Date Archives April 2010

Just Keep Swimming

I love seafood.

It has been somewhat of an obsessive pilgrimage. The endless search for the fresh, the sweet, the succulent. The chase of the briny flavour of the sea, coupled with bright, seductive colours.

I can never resist the promised flavour explosion that the sweet coral of a crustacean brings. And as someone once said to me, “You can never get fat on seafood”. Whether or not that is true, it is but a consolatory statement as I gorge on all the sea has to offer.

Just looking at these Alaskan crabs through the glass, my mouth begins watering. Their perfect, coral legs splayed in the air just inspires a ravenous hunger for the sweet/salty flesh within.

It was a very good day. A very good day indeed.

Cous in Bouche

Image by artwork_rebel

Cous Cous /kuskus/

“…a dish of spherical granules made by rolling and shaping moistened semolina wheat and then coating them with finely ground wheat flour.”

I know I’m probably incredibly behind in food trends, but I’ve just discovered the wonders of Cous Cous in the home!! I had taken awhile to try Cous Cous because a friend provided a description of “like sand”. But after seeing it fluffed with a fork my gluttonous will could hold out no longer. I tried some and it was absolutely lovely. It was light and soft, and was an excellent carrier for the flavours that were bestowed upon it.

But it took an episode of Nigella for me to fully realise how easy it is to prepare at home! All you have to do is put the Cous Cous in a bowl, add whatever spices/flavour you’d like, and cover with hot water! Leave it to stand and 10 minutes later fluff with a fork. This is even easier to cook than rice!

This is definitely going to be an addition to my pantry cupboard.

Happy Munching!

Beef Up Your Stew!


“The lentil or Masoor daal or Masoor dal (Lens culinaris), considered a type of pulse, (generic translation daal or dal,) is a bushy annual plant of the legume family, grown for its lens-shaped seeds. It is about 15 inches (38 cm) tall and the seeds grow in pods, usually with five thousand seeds in each.”

One of the vegetarian substitutes for mince is the humble lentil. Usually, the image that lentils conjure up is that of buckets of water, and having to soak them overnight…all of that effort. I know I’m probably not the first one to think of it, but I’ve just found a way to avoid all of that!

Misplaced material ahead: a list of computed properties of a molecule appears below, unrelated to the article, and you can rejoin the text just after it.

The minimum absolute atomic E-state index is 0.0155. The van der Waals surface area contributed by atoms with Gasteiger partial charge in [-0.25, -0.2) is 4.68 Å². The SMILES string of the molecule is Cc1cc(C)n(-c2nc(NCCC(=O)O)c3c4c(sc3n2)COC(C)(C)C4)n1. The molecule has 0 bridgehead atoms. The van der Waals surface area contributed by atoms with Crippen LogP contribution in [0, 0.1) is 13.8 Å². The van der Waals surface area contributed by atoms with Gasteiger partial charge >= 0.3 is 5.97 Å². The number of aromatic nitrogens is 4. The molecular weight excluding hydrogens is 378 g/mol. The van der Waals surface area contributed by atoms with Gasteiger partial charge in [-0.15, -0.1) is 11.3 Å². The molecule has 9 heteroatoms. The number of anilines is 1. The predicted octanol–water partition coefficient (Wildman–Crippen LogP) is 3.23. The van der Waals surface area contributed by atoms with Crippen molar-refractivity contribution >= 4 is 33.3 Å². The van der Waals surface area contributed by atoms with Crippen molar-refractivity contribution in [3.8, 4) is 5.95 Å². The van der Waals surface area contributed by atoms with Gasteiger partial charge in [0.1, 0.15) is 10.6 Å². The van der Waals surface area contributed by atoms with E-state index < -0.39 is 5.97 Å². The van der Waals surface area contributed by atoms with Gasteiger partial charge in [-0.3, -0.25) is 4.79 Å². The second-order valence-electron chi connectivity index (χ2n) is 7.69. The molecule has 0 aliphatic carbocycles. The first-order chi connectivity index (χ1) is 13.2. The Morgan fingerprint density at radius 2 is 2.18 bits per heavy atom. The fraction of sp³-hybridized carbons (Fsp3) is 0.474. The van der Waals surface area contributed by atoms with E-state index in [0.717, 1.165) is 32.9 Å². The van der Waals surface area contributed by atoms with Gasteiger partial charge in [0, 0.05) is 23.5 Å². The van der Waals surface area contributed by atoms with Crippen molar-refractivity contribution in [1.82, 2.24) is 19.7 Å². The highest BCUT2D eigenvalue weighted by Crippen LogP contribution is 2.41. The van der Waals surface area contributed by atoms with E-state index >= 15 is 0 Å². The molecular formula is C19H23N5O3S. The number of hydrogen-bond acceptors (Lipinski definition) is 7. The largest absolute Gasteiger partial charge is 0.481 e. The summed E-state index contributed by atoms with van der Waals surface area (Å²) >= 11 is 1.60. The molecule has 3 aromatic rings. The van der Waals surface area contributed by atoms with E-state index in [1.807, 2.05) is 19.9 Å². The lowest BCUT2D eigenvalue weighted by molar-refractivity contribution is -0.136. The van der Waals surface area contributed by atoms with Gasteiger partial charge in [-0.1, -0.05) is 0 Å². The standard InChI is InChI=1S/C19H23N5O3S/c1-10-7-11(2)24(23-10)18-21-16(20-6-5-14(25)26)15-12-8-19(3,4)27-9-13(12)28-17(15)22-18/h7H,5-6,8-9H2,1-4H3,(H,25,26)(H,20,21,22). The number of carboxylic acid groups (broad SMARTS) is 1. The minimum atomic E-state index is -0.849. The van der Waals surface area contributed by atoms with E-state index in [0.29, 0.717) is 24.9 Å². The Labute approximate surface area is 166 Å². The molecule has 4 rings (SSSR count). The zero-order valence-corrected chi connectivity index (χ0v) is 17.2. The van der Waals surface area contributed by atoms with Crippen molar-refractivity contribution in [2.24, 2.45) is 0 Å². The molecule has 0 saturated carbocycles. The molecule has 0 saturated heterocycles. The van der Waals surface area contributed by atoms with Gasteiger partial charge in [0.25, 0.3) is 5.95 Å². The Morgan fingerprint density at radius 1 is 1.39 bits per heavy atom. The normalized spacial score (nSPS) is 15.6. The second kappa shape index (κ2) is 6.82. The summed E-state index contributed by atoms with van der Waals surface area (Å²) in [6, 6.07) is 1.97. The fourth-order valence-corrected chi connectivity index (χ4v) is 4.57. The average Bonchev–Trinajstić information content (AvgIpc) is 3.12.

A stew-type recipe (like a bolognese)  calls for a mixture of mince, and when you’re making a big pot (presumably for a large family), you’ll need a large amount of mince or risk the stew ending up watery, rather than rich and hearty. And meat is expensive! The solution?


Because of the long cooking hours, you don’t have to soak the lentils. Just rinse it in a strainer until the water runs clear, and add them in with the rest of the stew. When the stew’s finished, the lentils are nicely cooked and the stew’s really nice and hearty!

Great for those cold winter nights coming up.

Happy munching!

Junk in the Trunk

Image by mauricesvay

Sorry for the lack of posts lately. I’ve been busy moving house, and it’s absolutely killing me that I don’t have a useable kitchen at the moment. Everything’s in boxes and I think that I’ve actually run out of space in my kitchen!! =(

Seeing as how it’s a public holiday (Easter long weekend in Australia), there aren’t many healthy alternatives if you don’t have a kitchen. Which I don’t at the moment. So it’s been pizza and burgers, and as much as I appreciate junk food once in awhile, I just can’t take it anymore!! What I would give to have rice and veg at the local hawker’s in Singapore!!

I miss hawker food like you can’t imagine.

I miss late night hawker food even more.